Scientists invent inks to combat counterfeiting that are ‘impossible’ to replicate

By Andrew MCDOUGALL contact

- Last updated on GMT

A smartphone reads a QR code printed with a fluorescent ink that is only visible under ultraviolet light.
A smartphone reads a QR code printed with a fluorescent ink that is only visible under ultraviolet light.

Related tags: Authentication

Scientists have upped the ante in the battle against counterfeit products by inventing sophisticated fluorescent inks that could be used as multi-coloured barcodes for consumers to authenticate products that are often counterfeited, and are ‘virtually impossible’ to replicate.

The discovery means that we could reach a stage where consumers can snap a photo of a product on their smartphone, and it will say if the item is real or not.

Counterfeiting is very big business worldwide, with $650 billion per year lost globally, according to the International Chamber of Commerce.

Perfumes, like other luxury goods, have long been a major target for counterfeiting. However, nowadays other cosmetics and personal care items such as skin creams, soaps and toothpastes are also counterfeited.

Sir Fraser Stoddart’s team from Northwestern University in Illinois, led by Xisen Hou and Chenfeng Ke, discovered the new fluorescent inks could give manufacturers and consumers an authentication tool that would be very difficult for counterfeiters to mimic.

Fluorescent inks

These inks, which can be printed using an inkjet printer, are invisible under normal light but visible under ultraviolet light.

The team says that the inks could be stamped as barcodes or QR codes on anything from banknotes and bottles of whisky to luxury handbags and expensive cosmetics, providing proof of authenticity.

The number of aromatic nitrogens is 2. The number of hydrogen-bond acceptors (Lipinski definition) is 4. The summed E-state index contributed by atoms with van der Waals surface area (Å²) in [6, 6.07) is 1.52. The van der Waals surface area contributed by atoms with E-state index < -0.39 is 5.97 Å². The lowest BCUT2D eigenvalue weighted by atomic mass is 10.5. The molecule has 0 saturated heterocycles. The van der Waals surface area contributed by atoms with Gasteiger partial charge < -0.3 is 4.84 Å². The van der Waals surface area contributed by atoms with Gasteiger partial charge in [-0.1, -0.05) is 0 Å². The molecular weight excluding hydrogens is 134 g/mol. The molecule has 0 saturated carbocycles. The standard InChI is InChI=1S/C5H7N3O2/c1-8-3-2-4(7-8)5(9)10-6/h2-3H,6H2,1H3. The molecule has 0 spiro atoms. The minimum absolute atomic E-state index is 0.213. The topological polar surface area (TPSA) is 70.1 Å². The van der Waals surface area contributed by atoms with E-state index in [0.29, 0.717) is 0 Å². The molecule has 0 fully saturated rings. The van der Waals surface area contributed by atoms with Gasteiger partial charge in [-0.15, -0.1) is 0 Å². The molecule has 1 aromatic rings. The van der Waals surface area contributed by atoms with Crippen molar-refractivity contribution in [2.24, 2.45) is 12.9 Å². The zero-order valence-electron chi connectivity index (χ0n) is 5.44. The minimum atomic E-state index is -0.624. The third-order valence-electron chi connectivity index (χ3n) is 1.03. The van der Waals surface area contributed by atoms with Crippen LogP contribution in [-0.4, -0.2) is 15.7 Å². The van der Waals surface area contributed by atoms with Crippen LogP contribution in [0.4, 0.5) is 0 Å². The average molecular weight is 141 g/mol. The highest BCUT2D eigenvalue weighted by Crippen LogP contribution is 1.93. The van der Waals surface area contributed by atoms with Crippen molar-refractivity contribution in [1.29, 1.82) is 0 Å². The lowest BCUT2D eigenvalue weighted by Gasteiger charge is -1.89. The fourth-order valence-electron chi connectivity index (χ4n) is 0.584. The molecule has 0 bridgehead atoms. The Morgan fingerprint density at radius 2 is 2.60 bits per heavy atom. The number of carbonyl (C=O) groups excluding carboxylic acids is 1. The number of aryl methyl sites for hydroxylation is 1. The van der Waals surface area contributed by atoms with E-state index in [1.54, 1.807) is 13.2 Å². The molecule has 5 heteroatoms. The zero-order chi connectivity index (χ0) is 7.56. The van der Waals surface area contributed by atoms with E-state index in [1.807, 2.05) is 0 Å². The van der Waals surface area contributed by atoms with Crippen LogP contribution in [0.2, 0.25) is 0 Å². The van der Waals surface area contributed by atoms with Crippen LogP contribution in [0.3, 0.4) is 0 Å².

"We have introduced a level of complexity not seen before in tools to combat counterfeiters,"​ says Sir Fraser Stoddart, the senior author of the study.

"Our inks are similar to the proprietary formulations of soft drinks. One could approximate their flavour using other ingredients, but it would be impossible to match the flavour exactly without a precise knowledge of the recipe."

Virtually impossible to replicate

A big plus for manufacturers is that they will also have control over the colour of the inks, which can be made in single colours or as multicolour gradients, depending on the amounts and interaction of three different ‘ingredient’ molecules, providing a built-in ‘molecular encryption’ tool.

"The rather unusual relationship between the composition of the inks and their colour makes them ideal for security applications where it's desirable to keep certain information encrypted or to have brand items with unique labels that can be authenticated easily,"​ Stoddart adds.

"This is a smart technology that allows people to create their own security code by manually setting all the critical parameters,"​ continues Hou. "One can imagine that it would be virtually impossible for someone to reproduce the information unless they knew exactly all the parameters."

The researchers also have developed an authentication mechanism to verify the protected information produced by the inks.

They say that simply by wiping some wet authentication wipes on top of the fluorescent image causes its colours to change under UV light.

"Since the colour changing process is dynamic, even if counterfeiters can mimic the initial fluorescent colour, they will find it impossible to reproduce the colour-changing process,"​ Ke says.

With a manufacturer controlling the ink's ‘recipe’ or chemical composition, counterfeiters would find it virtually impossible to reverse engineer the colour information encoded in the printed barcodes, QR codes or trademarks.

Even the inks' inventors would not be able to reverse engineer the process without a detailed knowledge of the encryption settings.

Details of the fluorescent inks, which are prepared from simple and inexpensive commodity chemicals, is published in the journal Nature Communications​.

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Huibin Sun, Shujuan Liu, Wenpeng Lin, Kenneth Yin Zhang, Wen Lv, Xiao Huang, Fengwei Huo, Huiran Yang, Gareth Jenkins, Qiang Zhao, Wei Huang. Smart responsive phosphorescent materials for data recording and security protection​. Nature Communications​, 2014; 5 DOI: 10.1038/ncomms4601

Related topics: Formulation & Science, Packaging

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